Hot Dogs Vs Hamburgers: Which Is The Better Game Day Choice?

grill cooking hamburgers and hot dogs
grill cooking hamburgers and hot dogs - Jjwithers/Getty Images

There's a declared rivalry between hot dogs and hamburgers, a competition that rears its head during fun food occasions like the Super Bowl. People tend to gravitate toward one or the other, even if both are stacked up on the snack table. Add both to your plate, and you're setting yourself up for serious game day side-eye as you chow down. Like choosing a team to root for and sticking with it through thick and thin, choosing hot dogs over hamburgers or vice versa is a must during the biggest Sunday in the sports world.

Not everyone can explain what it is about a hot dog or hamburger that makes them the better choice. We put on our thinking helmets to figure it out for ourselves before football fans fire up the grill for their pre-game hot dog and hamburger cookouts. It turns out that choosing one over the other can be a real challenge once you establish a list of pros and cons for both of these popular party foods. Gear up for a play-by-play analysis of what hot dogs and hamburgers each contribute to the occasion so you know which one you're cheering for, plus a few aspects that may convince you to root for the other side.

Read more: Sausage Brands Made With The Highest & Lowest Quality Ingredients

Hamburgers Have Better Homemade Options

homemade smash burger patties
homemade smash burger patties - stockcreations/Shutterstock

You can always pick up a package of patties at the grocer and toss them on the grill to feed your Super Bowl hunger. But if you're looking for something a bit more gourmet than just ground beef, homemade hamburgers allow you to add in just about anything you like. Add seasonings, marinades, herbs, and spices, and even stuffings like cheese and peppers for a Smashburger-style situation. It may be more work than going with pre-formed patties. But if you have the taste for something a little better than basic and the time to get your hands dirty, the world of delicious hamburger potential is yours to explore.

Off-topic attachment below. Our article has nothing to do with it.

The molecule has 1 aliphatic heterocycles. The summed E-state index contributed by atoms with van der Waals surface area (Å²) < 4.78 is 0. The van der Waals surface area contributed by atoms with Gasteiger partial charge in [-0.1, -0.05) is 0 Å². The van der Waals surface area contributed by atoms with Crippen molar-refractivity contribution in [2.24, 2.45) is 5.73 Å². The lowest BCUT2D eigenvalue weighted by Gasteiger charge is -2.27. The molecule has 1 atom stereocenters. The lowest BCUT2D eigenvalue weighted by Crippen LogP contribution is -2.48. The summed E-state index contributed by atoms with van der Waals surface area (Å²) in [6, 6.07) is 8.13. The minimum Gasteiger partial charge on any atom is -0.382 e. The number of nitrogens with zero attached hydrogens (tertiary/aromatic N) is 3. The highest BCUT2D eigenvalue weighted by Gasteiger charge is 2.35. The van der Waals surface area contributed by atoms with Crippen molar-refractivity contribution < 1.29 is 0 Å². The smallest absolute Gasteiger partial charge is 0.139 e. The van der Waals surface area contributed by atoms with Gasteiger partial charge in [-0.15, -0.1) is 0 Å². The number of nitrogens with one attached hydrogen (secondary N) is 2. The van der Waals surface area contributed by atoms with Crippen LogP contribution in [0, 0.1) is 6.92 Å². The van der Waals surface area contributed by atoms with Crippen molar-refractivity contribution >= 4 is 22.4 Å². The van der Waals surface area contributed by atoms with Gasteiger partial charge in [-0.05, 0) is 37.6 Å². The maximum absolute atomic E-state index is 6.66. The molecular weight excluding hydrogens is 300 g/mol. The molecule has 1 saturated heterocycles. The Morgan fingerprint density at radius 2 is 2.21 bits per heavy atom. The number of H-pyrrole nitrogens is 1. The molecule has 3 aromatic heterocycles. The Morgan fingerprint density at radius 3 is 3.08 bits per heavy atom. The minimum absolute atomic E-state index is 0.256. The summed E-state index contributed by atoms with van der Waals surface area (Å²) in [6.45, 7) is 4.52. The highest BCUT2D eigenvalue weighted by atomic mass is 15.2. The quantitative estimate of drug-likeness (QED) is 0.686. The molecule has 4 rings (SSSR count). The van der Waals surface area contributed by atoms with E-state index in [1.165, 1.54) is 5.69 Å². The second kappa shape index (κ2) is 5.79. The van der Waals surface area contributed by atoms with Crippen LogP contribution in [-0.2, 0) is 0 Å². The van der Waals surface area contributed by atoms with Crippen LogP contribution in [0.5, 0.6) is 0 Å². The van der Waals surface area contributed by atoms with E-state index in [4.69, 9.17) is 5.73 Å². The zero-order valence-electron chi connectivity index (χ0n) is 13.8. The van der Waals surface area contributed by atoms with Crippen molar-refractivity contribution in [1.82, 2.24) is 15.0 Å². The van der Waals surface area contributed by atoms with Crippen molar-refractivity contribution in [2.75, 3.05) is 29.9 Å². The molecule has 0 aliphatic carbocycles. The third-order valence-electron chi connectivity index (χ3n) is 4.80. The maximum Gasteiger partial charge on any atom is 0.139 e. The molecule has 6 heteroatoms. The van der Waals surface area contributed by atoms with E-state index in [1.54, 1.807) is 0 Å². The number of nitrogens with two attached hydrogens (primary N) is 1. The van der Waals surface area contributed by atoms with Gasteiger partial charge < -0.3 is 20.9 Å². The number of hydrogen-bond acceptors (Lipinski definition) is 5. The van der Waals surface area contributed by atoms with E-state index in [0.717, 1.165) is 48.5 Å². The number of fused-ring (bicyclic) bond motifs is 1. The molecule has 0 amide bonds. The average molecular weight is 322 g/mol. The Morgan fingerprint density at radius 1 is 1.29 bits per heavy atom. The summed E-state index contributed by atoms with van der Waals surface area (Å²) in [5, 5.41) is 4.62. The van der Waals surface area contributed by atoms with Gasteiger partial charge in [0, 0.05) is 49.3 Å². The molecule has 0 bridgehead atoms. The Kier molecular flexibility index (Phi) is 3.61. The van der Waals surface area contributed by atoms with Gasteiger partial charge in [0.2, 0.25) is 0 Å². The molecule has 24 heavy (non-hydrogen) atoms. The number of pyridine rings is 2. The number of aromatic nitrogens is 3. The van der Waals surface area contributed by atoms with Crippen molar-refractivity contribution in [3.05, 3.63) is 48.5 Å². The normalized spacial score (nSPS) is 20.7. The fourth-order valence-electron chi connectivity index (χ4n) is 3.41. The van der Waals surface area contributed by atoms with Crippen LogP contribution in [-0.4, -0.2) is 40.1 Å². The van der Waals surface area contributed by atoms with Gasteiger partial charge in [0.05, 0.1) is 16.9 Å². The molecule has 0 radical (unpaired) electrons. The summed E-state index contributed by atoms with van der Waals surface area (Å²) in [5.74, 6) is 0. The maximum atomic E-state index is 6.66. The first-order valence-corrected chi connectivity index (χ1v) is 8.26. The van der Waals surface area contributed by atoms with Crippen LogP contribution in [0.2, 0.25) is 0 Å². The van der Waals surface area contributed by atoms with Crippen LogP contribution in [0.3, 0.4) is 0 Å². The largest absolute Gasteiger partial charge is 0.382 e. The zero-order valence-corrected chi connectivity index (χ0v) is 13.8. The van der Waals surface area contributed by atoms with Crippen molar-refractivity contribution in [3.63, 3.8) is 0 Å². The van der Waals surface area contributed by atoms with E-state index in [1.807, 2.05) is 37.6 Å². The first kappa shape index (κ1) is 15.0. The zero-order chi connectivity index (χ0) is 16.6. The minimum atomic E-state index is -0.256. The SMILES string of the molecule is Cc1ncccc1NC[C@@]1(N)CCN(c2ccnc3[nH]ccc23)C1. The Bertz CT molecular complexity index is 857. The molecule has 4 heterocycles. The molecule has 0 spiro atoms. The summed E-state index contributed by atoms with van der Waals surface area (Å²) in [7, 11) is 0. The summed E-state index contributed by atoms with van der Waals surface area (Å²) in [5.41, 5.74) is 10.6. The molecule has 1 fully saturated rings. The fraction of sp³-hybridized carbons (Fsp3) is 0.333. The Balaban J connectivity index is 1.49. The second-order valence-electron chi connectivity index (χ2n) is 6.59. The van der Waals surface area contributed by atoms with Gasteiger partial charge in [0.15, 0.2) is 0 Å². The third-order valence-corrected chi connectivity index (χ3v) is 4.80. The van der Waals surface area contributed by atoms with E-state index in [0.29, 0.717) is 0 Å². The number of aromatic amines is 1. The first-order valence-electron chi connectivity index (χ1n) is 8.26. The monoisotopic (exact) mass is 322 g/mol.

But have you ever tried making a gourmet hot dog at home? No. You haven't. Because that's not a thing. The best you have is pre-made hot dogs you can toss in a bun and cover in a slew of condiments and toppings. Sure, it may end up loaded to the max, but the hot dog at the center of it all is still the same run-of-the-mill hot dog everyone else in the world has access to, with cheese piped into the center, at most.

Hot Dogs Can Fit More Fixings In The Bun

loaded hot dogs
loaded hot dogs - nelea33/Shutterstock

Say you're looking for a tricked-out Super Bowl snack that lets you pile on just about as many toppings as you can think of without losing the ability to take a bite. If you stack your dream ingredients on a hamburger past the usual cheese-tomato-lettuce-onion combination — on top of a patty or two, plus top and bottom bun — you run the risk of your toppings toppling as soon as you lift it off the plate. If you're lucky enough to get a solid squeeze that compacts your creation enough to fit in your mouth, you'll probably have layers sliding out the sides before you can taste the whole stack. Provided everything stays in place, you run the risk of spraining your jaw wide enough to get it all in. What a conundrum.

Hot dogs, however, utilize the horizontal plane to allow an enormous pile-up of the most incredible hot dog add-ons you can come up with. Spread a little relish, sprinkle chopped onions, spoon on chili, make it rain shredded cheddar, layer in a few pickle slices ... the possibilities go on and on. Provided you can keep dog and bun level, you'll taste every element from the first bite to the last. Score one for hot dog geometry!